(This was far more confessional, and lengthier, than I thought I would write. But then again, sharing is always good therapy  :) )
« Last Edit: April 15, 2015, 05:30:40 PM by Saraband »
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Offline Yora

Re: Can MMOs replace books? Are they worth the hours you put into them?
« Reply #9 on: April 15, 2015, 07:24:51 PM »
I know I'm missing some real treats, both in MMOs and other SFF games. @Yora speaks compellingly of some games, and even said that he views one of them as the greatest Fantasy fiction ever. That's hard for me to imagine, but I accept it must be quite an experience.
There are some really good fantasy and sci-fi games with very tight stories, which I think even reach the level of better TV shows. But none of those are online games.

Online games have their own charms, but storytelling is one of the aspects where they are the least able to deliver. For good storytelling you need either linearity like in a book or TV show, or a roleplaying game with a really good gamemaster who adjust things things on the fly based on the player actions. Online-videogames are the opposite of that.
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Offline G_R_Matthews

Re: Can MMOs replace books? Are they worth the hours you put into them?
« Reply #10 on: April 15, 2015, 09:16:04 PM »
I don't know - there is the opportunity in MMOs to create your own stories within a framework.

In UO folks built their own towns, with their own rules. I helped to organise a dueling competition which drew folks from all over Brittania, Reds and Blues all getting on for the purpose of the competition. And UO was an MMO with very few rules.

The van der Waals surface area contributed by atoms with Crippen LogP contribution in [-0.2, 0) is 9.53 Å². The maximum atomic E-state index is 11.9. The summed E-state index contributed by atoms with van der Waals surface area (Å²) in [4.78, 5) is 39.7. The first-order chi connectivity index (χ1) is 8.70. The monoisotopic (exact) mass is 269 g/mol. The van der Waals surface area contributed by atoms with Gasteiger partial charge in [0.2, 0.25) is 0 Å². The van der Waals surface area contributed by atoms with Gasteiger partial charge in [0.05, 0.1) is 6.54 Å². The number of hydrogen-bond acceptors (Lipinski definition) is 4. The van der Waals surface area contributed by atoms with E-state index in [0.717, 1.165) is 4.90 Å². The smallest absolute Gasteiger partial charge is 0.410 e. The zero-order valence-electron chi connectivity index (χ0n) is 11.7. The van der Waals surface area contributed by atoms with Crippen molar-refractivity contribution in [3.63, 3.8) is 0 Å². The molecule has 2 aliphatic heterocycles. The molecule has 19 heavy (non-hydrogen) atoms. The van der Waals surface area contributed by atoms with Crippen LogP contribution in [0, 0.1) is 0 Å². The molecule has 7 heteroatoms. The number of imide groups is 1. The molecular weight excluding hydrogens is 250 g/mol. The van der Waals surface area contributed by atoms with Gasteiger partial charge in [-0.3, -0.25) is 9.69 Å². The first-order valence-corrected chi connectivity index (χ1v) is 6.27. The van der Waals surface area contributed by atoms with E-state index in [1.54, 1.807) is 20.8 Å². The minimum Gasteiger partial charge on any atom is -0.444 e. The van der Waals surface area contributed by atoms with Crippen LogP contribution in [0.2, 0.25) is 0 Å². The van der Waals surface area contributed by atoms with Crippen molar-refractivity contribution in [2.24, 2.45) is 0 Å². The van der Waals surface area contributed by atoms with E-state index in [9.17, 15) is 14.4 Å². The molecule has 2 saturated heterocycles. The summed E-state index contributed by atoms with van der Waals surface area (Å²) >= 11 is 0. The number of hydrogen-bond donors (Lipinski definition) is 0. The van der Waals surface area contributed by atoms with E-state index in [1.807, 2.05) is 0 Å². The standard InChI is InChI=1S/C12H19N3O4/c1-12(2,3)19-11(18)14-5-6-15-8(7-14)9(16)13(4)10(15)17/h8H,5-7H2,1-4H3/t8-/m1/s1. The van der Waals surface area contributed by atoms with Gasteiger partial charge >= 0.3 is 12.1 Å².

I think more modern MMOs have lost some of that freedom (maybe not EVE) but are more polished in what they accomplish.

In singleplayer games you become the main protaganist, but for many the sense of choice is gone.

Games can tell stories - how satisfying they are, well that's up to the player.
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Offline Rostum

Re: Can MMOs replace books? Are they worth the hours you put into them?
« Reply #11 on: April 15, 2015, 10:49:03 PM »
I dont believe MMO's are anywhere as immersive as reading can be and people who are drawn to reading fantasy are unlikely to stop because there are fantasy games available. MMo's will steal your life and are addictive by the nature of how they work and the need to work with others to achieve goals. Not healthy long term. I Played WoW for a few years with a reasonable raiding guild and still read. The amount of reading I do depends on my ability to sleep (not great) what I have to get done and whether I have company. Reading is a solitary pleasure for me but a daily one, even if it is only a couple of pages. What gets me antsy is if I don't get to read for a day or two. I will happily sit with a book during the day if I get the chance but always read at night or in bed.

Offline JMack

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Re: Can MMOs replace books? Are they worth the hours you put into them?
« Reply #12 on: April 15, 2015, 11:46:39 PM »